How zookeepers help wildlife and assist For Elephants with African elephant research. 

National Zoo Keeper Week

The third week of July is National Zoo Keeper Week. This week is for celebrating and honoring all the zookeepers who are working to preserve wildlife. National Zoo Keeper Week was created by the American Association of Zoo Keepers (AAZK). It was recognized by the U.S. Congress as a national week in 2017.

Now every year, zoos across the United States celebrate this week to recognize all the hard work zookeepers do for animals. In honor of this celebration, we want to share how zookeepers help wildlife and assist For Elephants with African elephant research

The duties of a zookeeper

Feed animals 

One of the responsibilities that zookeepers have is feeding animals. Everyday zookeepers make sure the animals have the necessary amount of food to keep them healthy and active. Zookeepers continue to feed animals as many times a day is necessary. Elephants, for example, spend most of their time eating and require more food throughout the day.

Conduct daily assessments

Beyond just feeding animals, zookeepers do daily check ups on animals. They make sure the animals are not hurt and look healthy. The Smithsonian’s National Zoo & Conservation Biology Institute states that they do daily visual assessments of the elephants. The zookeepers observe different parts of the elephant and reward them with their favorite food. However, it is important to note that these elephants are not forced to do any of these assessments. 

Enrichment time

Throughout the day, zookeepers also provide animals with enrichment time. During this time, animals get the opportunity to get exercise. This helps animals stay active both physically and mentally. Zookeepers will sometimes take animals outside to run or swim. Plus, these animals get introduced to toys that keep them mentally engaged. 

Conduct reports 

After all the cleaning and caring is done at the end of the day, zookeepers do daily reports. These reports help keep track of an animal’s social, physical and behavioral health. This helps keep zookeepers determine if an animal is ill and also helps collect data.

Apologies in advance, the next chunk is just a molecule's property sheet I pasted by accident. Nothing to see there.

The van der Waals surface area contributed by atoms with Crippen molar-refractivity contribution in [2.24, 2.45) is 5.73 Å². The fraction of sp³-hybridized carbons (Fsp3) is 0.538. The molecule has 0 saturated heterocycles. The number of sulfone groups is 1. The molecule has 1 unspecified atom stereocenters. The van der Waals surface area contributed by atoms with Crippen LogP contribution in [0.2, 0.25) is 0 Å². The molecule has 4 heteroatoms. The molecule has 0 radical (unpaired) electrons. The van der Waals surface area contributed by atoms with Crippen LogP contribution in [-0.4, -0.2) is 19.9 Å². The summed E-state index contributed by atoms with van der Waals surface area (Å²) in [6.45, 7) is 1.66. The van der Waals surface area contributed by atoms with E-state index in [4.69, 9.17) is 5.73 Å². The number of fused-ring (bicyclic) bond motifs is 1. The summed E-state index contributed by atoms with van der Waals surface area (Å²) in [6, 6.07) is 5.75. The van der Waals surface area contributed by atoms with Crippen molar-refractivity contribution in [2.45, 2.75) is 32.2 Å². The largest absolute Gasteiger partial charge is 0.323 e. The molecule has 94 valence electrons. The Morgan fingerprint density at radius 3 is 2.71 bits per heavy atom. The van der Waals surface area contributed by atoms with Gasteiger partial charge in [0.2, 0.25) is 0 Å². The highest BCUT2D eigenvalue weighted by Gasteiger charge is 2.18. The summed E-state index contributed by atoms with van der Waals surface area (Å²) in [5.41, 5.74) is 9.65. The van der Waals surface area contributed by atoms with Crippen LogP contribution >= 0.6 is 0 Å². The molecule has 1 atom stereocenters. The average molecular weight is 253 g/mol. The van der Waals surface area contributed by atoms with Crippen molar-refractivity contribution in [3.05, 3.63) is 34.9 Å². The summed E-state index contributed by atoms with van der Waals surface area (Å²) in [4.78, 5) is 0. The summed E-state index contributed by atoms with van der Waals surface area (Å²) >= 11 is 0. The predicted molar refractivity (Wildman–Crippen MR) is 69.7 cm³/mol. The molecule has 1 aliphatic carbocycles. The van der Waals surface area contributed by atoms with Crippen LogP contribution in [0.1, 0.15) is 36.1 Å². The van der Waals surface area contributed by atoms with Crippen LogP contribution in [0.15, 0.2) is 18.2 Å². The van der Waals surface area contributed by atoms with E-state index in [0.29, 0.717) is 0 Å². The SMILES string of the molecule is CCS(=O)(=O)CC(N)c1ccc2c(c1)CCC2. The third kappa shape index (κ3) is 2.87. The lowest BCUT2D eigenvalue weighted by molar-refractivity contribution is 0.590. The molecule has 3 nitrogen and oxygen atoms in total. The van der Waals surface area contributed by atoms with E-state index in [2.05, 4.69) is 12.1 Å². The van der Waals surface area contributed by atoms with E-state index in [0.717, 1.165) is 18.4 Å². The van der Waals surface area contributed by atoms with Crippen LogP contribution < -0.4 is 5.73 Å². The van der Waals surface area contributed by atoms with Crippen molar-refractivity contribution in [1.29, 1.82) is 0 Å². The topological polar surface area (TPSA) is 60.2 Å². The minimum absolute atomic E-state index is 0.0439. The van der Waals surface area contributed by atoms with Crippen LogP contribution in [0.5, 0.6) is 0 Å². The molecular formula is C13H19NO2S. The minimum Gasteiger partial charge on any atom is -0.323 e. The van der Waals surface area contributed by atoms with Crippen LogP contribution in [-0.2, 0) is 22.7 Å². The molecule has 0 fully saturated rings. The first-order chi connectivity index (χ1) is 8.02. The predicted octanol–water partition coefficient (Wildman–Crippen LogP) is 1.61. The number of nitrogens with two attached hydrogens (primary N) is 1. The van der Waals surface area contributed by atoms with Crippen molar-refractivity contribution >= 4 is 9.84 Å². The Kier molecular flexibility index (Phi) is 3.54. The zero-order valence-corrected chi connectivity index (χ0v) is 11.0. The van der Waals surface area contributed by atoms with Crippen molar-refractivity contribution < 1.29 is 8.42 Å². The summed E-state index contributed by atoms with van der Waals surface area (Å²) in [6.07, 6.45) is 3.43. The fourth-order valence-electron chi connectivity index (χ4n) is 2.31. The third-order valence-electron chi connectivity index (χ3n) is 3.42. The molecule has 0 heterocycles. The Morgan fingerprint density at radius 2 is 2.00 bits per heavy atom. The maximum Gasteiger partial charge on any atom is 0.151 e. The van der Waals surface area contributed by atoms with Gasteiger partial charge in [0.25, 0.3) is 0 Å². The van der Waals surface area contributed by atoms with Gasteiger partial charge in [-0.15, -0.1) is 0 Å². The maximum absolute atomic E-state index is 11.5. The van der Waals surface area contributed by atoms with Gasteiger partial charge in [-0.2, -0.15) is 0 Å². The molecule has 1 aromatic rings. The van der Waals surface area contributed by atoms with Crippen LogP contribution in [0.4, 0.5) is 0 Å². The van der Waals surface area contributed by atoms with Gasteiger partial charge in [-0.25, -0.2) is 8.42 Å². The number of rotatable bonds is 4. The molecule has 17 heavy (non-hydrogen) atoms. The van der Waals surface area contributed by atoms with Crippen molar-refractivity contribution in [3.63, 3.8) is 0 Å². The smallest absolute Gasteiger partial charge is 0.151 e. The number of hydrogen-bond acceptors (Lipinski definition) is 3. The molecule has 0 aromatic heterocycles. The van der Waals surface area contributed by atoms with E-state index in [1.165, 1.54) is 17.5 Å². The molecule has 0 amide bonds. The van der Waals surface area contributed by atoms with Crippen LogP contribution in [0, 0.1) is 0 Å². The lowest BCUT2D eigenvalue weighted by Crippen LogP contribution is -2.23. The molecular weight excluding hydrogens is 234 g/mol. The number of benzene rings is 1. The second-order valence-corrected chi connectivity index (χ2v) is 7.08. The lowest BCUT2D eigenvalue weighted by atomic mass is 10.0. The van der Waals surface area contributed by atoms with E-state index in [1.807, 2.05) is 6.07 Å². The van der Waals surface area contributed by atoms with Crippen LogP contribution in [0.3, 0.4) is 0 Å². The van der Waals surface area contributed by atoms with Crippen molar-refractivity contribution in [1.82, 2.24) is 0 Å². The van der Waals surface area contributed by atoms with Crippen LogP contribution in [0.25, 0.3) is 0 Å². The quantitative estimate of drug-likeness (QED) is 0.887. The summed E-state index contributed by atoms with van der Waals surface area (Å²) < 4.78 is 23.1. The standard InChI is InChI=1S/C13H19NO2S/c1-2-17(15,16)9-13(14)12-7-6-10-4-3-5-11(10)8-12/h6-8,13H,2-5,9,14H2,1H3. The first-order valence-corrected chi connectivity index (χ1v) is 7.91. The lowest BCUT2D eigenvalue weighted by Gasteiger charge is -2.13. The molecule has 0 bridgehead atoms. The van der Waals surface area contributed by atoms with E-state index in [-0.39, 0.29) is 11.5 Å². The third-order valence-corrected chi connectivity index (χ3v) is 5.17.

Animal education

Aside from taking care of animals, zookeepers also educate people about animals. They help inform the general audience the principles and importance of wildlife and habitat conservation. By sharing this knowledge with zoo visitors, zookeepers help people understand the importance of preserving wildlife and encourage them to take conservation actions. 

How For Elephants helps zoos

Currently, For Elephants is working closely with zoos across the United States to provide the best conservation strategies for elephants. Why is this important? Well, African elephant research has found that right now elephants are not self-sustaining in zoos. This means that elephants are at risk of “captive extinction” in zoos. 

Dr. Morfeld, For Elephants Founder, has discovered that the female elephants in zoos are not cycling like they would in the wild. From research, she found that the lack of cycling for elephants is due to their body conditions and lack of mental and physical engagement. Elephant dung that is provided by the zookeepers helps us test an elephant’s stress and reproductive hormones to determine the best care for elephants. 

With the help of zookeepers, we would not be able to conduct our African elephant research. To help us continue the research, donate to us! If you would like to work with For Elephants, contact us at! 

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